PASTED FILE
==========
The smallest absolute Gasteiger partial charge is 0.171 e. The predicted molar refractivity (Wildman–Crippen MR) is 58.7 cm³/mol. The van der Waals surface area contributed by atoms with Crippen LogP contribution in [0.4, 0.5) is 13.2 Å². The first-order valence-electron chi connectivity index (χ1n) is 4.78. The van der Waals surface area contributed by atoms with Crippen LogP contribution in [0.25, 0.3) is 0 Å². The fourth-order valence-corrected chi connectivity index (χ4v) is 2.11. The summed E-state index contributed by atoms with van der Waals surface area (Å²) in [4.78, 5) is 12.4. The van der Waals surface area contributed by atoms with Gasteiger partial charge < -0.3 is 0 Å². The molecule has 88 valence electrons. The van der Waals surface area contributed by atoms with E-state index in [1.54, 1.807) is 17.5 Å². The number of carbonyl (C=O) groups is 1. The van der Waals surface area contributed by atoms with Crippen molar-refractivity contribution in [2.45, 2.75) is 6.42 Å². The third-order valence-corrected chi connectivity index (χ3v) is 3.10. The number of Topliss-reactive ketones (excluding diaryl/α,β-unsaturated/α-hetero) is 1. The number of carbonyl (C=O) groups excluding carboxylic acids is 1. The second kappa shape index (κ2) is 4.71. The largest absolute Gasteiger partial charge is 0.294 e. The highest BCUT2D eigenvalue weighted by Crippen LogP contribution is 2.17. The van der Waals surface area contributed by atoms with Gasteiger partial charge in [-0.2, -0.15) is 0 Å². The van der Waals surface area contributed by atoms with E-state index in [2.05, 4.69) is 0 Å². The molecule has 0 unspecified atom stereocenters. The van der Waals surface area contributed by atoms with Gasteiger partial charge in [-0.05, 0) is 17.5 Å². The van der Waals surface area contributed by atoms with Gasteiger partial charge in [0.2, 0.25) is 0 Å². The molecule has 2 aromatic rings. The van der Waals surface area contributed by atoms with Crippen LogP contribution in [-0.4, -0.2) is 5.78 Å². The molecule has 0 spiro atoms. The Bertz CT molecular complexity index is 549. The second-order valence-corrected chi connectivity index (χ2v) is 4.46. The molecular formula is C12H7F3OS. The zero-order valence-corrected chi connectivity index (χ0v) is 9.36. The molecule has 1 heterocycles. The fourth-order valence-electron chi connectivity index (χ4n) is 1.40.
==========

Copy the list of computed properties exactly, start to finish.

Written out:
The smallest absolute Gasteiger partial charge is 0.171 e. The predicted molar refractivity (Wildman–Crippen MR) is 58.7 cm³/mol. The van der Waals surface area contributed by atoms with Crippen LogP contribution in [0.4, 0.5) is 13.2 Å². The first-order valence-electron chi connectivity index (χ1n) is 4.78. The van der Waals surface area contributed by atoms with Crippen LogP contribution in [0.25, 0.3) is 0 Å². The fourth-order valence-corrected chi connectivity index (χ4v) is 2.11. The summed E-state index contributed by atoms with van der Waals surface area (Å²) in [4.78, 5) is 12.4. The van der Waals surface area contributed by atoms with Gasteiger partial charge < -0.3 is 0 Å². The molecule has 88 valence electrons. The van der Waals surface area contributed by atoms with E-state index in [1.54, 1.807) is 17.5 Å². The number of carbonyl (C=O) groups is 1. The van der Waals surface area contributed by atoms with Crippen molar-refractivity contribution in [2.45, 2.75) is 6.42 Å². The third-order valence-corrected chi connectivity index (χ3v) is 3.10. The number of Topliss-reactive ketones (excluding diaryl/α,β-unsaturated/α-hetero) is 1. The number of carbonyl (C=O) groups excluding carboxylic acids is 1. The second kappa shape index (κ2) is 4.71. The largest absolute Gasteiger partial charge is 0.294 e. The highest BCUT2D eigenvalue weighted by Crippen LogP contribution is 2.17. The van der Waals surface area contributed by atoms with Gasteiger partial charge in [-0.2, -0.15) is 0 Å². The van der Waals surface area contributed by atoms with E-state index in [2.05, 4.69) is 0 Å². The molecule has 0 unspecified atom stereocenters. The van der Waals surface area contributed by atoms with Gasteiger partial charge in [-0.05, 0) is 17.5 Å². The van der Waals surface area contributed by atoms with Gasteiger partial charge in [0.2, 0.25) is 0 Å². The molecule has 2 aromatic rings. The van der Waals surface area contributed by atoms with Crippen LogP contribution in [-0.4, -0.2) is 5.78 Å². The molecule has 0 spiro atoms. The Bertz CT molecular complexity index is 549. The second-order valence-corrected chi connectivity index (χ2v) is 4.46. The molecular formula is C12H7F3OS. The zero-order valence-corrected chi connectivity index (χ0v) is 9.36. The molecule has 1 heterocycles. The fourth-order valence-electron chi connectivity index (χ4n) is 1.40.